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Tomblin campaigns in Festival City

October 6, 2012
The Inter-Mountain

By Katie Kuba

Senior Staff Writer

"I have a proven record; my opponent has no record," Gov. Earl Ray Tomblin said about the gubernatorial race Friday afternoon, amidst a Mountain State Forest Festival in full swing.

Fresh from his official duty of crowning Queen Silvia LXXVI Emily McKibbin Everson, Tomblin also set aside time for campaigning, stopping at a handful of businesses and community organizations to greet Randolph County residents as well as festival goers from far away.

At one of his stops - the McNeer, McMunn, Highland & Varner law firm in Elkins- the governor sat down to talk about why he believes he's a better choice than his Republican opponent, Bill Maloney, what role he sees central West Virginia playing in the state's future, and of course, what he likes best about the Forest Festival.

Asked what he believes is the most important issue for voters to consider in the upcoming Nov. 6 general election, Tomblin said it should be a candidate's ability to create a business-friendly climate, pointing to the new Macy's distribution plant located near Martinsburg.

"We've continued to lower taxes and are eliminating the business franchise tax," Tomblin said. "The food tax will be gone by July 1 next year. Our bond rate is the highest it's been in decades. We've created a more business-friendly climate, and we're seeing a lot of inquiries and a lot of investment in the state because of our stability."

Tomblin, who was elected to finish the unexpired term of Sen. Joe Manchin in October 2011, said businesses have invested more than $6 billion in the Mountain State in the last 18 months, generating 6,500 new jobs as a result.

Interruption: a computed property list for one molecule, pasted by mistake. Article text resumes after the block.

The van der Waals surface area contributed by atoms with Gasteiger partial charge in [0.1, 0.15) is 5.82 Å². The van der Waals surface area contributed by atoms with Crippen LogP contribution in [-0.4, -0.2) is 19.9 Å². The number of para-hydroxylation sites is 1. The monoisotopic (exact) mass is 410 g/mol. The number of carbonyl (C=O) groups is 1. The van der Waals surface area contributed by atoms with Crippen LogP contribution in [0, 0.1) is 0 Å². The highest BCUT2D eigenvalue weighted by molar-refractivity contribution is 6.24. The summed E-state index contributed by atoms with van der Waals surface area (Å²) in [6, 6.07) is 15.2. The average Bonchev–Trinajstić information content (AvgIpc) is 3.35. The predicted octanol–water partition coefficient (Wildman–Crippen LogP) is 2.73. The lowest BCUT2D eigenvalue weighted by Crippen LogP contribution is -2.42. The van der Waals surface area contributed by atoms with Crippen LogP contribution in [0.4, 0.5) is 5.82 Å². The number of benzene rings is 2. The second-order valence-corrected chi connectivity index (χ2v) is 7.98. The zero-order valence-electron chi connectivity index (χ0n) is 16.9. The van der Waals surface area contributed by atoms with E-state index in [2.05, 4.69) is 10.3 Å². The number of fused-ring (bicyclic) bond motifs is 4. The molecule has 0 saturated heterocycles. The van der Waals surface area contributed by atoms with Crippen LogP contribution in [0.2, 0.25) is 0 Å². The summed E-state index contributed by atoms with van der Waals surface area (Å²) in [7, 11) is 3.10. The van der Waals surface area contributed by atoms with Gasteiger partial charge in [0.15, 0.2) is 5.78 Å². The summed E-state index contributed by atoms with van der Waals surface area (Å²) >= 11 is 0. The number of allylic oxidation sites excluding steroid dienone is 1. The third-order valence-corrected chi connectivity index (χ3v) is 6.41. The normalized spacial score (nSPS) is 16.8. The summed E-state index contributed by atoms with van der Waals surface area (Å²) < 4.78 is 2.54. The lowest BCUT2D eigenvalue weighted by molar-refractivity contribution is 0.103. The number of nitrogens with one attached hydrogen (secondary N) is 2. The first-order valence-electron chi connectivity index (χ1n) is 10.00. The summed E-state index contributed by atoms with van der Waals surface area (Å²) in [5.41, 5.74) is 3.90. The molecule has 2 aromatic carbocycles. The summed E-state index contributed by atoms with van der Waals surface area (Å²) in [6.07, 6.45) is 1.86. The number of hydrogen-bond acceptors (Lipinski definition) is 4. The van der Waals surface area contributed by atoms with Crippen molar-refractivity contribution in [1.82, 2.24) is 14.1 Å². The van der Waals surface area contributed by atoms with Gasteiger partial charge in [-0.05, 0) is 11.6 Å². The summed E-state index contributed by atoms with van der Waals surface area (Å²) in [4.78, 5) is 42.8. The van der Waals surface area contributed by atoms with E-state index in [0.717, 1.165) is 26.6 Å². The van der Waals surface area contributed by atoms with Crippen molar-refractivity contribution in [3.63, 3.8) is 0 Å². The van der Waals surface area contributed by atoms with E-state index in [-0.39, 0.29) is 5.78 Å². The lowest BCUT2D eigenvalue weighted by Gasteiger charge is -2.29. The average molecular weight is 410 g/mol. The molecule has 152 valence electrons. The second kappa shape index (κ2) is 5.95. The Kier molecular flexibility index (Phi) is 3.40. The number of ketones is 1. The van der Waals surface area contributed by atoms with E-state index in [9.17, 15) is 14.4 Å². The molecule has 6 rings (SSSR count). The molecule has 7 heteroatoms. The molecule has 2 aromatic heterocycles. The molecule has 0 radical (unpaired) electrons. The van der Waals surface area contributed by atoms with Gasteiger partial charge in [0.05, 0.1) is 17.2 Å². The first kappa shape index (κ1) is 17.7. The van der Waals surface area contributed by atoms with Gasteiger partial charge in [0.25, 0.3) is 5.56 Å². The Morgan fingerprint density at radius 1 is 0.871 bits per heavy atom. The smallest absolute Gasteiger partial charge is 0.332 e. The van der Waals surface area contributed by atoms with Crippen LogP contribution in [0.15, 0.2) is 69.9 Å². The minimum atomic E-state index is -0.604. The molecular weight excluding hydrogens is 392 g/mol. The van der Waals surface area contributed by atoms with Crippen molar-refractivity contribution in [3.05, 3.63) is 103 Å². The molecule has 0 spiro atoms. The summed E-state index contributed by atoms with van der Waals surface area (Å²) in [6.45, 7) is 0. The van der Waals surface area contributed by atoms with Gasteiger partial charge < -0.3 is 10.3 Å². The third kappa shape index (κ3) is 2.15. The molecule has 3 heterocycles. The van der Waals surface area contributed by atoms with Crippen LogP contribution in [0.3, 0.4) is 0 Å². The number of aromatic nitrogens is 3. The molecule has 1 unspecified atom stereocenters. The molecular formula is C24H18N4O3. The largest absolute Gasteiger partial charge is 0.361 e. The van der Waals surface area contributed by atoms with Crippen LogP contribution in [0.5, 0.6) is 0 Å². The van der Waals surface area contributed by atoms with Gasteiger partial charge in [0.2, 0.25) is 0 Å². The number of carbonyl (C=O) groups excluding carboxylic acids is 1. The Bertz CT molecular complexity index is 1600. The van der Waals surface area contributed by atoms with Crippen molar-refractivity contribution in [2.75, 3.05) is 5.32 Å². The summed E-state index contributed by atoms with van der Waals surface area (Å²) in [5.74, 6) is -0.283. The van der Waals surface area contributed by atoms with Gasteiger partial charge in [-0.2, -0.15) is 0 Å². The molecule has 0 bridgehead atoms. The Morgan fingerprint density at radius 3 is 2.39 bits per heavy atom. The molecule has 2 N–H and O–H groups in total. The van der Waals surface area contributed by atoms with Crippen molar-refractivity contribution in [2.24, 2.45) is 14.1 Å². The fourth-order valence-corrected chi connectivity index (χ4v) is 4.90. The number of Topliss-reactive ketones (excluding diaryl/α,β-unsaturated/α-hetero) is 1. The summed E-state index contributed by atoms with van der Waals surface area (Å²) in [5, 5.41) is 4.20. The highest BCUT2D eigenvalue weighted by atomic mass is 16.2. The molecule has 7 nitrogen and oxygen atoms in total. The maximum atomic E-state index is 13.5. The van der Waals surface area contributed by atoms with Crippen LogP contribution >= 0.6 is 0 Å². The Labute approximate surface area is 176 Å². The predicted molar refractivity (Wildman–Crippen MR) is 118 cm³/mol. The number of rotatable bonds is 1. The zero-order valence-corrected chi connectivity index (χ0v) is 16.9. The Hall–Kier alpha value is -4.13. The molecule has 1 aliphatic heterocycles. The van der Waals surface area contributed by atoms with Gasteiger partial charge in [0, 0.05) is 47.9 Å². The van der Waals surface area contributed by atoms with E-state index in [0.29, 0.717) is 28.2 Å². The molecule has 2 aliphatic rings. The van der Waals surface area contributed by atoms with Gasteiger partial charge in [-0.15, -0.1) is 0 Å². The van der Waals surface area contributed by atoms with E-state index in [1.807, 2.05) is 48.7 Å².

"I've proven I've got the ability to continue to move our state forward and to be able to create the kind of jobs that keep our children and grandchildren in the state," Tomblin said.

His positive rapport with Republicans hasn't hurt either, he said. Citing the passage of legislation designed to regulate the natural gas industry, increase coal mine safety and address statewide substance abuse, Tomblin said he has the tact to inspire bipartisan voting on key issues.

"Some of those measures mentioned were done with bipartisan support, and I'm not sure my opponent could have done that kind of work," the governor remarked, referencing Maloney. "I have experience balancing a budget, I can write legislation and I have the ability to work with all sides."

Tomblin said he feels "very confident" as the November election looms, noting he's spent the last 21 months talking with - and listening to - voters.

"I've gotten a lot of positive responses, and people seem to like what we're doing." he said.

So, with political power shifting from the southern part of the state to the Eastern Panhandle due to large population increases, how does Tomblin view central West Virginia's role in the Mountain State's future?

Tomblin said the state Legislature's leadership is more diversified now than it's been in the past.

"Leadership is dispersed all over the state," he said. "The timber industry here is doing very good, as well as wind power. It's absolutely important if we want to continue to move forward for people in this region to go to the polls and vote."

And finally, what does he enjoy most about the Forest Festival?

"The parades, and just walking around and seeing all the people out," he said. "I enjoy taking in the wood chopping contest and all the other things around going on.

"It's an exciting time for Elkins," he said.



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